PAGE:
Georgia's Metro Breakthrough: Self-Tax Power, Region by Region

By Peirce, Neal | Nation's Cities Weekly, May 31, 2010 | Go to article overview

Georgia's Metro Breakthrough: Self-Tax Power, Region by Region


Peirce, Neal, Nation's Cities Weekly


ATLANTA -- "Sodom and Gomorrah," Biblical cities destroyed by God for the sins of their inhabitants, is a term that rural politicians used to vilify Atlanta. At county barbecues, they'd rail against the alleged debauchery of Georgia's lead city.

Habits persist: Even today, the state of Georgia does little for the city that put it on the world economic map. The story is not totally unique: there's perennial suspicion, especially in rural and small-town areas, of America's top cities and metropolitan regions--even as these "citistates" become the engines of creative activity that drive entire statewide and U.S. economies.

But in Georgia, the ice has started to melt. With strong bipartisan support from a conservative Republican governor and a liberal Democratic mayor, and with a determined Chamber of Commerce president leading the campaign, the Georgia Legislature has finally agreed to let the Atlanta region--and in the process others around the state--vote on whether they want to add a penny sales tax for transportation improvements.

For the Atlanta region, this is close to a make-or-break move. With its spectacular economic growth of recent decades, the area has been convulsed by world-class traffic gridlock. The region's roadway and anemic public transportation systems lag so seriously that metropolitan Atlanta is becoming three or four "truncated" labor markets, very difficult to commute in or among. The situation threatens to trigger some corporate move-outs and represents a red flag for potential new employers.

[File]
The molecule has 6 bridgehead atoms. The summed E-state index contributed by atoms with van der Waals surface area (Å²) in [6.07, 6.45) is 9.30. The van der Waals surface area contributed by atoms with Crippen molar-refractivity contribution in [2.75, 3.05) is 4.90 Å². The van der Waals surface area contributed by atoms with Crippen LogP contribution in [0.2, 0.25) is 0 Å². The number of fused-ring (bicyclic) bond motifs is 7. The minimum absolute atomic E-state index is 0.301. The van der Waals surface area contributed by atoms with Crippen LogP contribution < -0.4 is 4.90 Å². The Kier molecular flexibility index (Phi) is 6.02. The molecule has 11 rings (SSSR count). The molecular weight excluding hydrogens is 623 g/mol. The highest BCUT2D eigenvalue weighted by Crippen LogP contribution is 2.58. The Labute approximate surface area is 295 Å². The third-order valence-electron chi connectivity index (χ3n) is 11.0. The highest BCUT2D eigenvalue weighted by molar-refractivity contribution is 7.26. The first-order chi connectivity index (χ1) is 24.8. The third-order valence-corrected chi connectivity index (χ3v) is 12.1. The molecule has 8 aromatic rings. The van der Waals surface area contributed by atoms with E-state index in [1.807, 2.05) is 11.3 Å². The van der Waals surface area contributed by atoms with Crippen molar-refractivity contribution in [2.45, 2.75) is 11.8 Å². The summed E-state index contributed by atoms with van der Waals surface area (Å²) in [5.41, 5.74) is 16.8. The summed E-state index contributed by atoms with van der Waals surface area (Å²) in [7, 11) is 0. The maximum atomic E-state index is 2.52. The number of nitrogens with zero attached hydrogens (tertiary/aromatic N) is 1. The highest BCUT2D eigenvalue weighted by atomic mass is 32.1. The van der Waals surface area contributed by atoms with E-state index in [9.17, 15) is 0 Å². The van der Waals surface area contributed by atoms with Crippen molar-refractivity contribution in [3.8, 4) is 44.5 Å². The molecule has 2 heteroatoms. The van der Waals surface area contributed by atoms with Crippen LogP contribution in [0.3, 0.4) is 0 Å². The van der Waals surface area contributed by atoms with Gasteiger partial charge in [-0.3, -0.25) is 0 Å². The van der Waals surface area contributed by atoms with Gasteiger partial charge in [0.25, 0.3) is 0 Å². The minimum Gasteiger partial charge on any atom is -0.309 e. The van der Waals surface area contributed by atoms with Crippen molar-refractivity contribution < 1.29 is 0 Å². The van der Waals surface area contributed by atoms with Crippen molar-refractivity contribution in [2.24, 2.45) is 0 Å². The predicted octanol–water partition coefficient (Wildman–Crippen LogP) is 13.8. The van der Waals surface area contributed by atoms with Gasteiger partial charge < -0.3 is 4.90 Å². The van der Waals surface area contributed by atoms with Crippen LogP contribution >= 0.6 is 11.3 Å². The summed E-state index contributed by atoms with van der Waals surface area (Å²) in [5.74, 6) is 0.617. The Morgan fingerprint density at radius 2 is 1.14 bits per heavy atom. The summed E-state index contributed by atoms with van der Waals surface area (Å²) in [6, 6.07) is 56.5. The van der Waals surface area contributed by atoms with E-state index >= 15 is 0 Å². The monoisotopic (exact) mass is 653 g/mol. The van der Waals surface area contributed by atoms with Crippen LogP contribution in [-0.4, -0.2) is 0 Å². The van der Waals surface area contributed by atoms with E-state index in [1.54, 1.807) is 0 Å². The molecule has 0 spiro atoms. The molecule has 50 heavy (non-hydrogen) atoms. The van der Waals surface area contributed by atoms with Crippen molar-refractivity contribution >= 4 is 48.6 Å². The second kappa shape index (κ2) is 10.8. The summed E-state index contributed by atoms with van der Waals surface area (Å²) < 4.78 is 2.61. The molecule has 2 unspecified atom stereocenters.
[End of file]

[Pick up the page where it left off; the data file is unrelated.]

But the state government, up to now, hasn't seemed to care--a reflection, it seems of its rural, anti-Atlanta prejudices. And those prejudices are ingrained. Case in point: while state governments nationwide provide about 15 percent of their cities' operating budgets, for Atlanta the figure is just 2 percent, according to consultant firm Bain & Company and National League of Cities reports.

The traffic impasse became a cause celebre for the Metro Atlanta Chamber of Commerce and its president, Sam Williams. He recounts how "we beat the drum for four years" to get permission for a regional transportation sales tax add-on, enlisting aid of the Georgia State Chamber, top Atlanta corporations, county officials and mayors, plus Chamber allies in such regions as Savannah and Macon.

A pointed message was also telegraphed to would-be candidates for state office: Their position on transportation funding would be a "litmus test" of whether they could expect campaign support from the business community.

Then Williams and his allies claimed a dollars and cents carrot--that the new transportation funding would add, in 10 years, about $7 billion to $8 billion of private sector investment that otherwise couldn't be expected.

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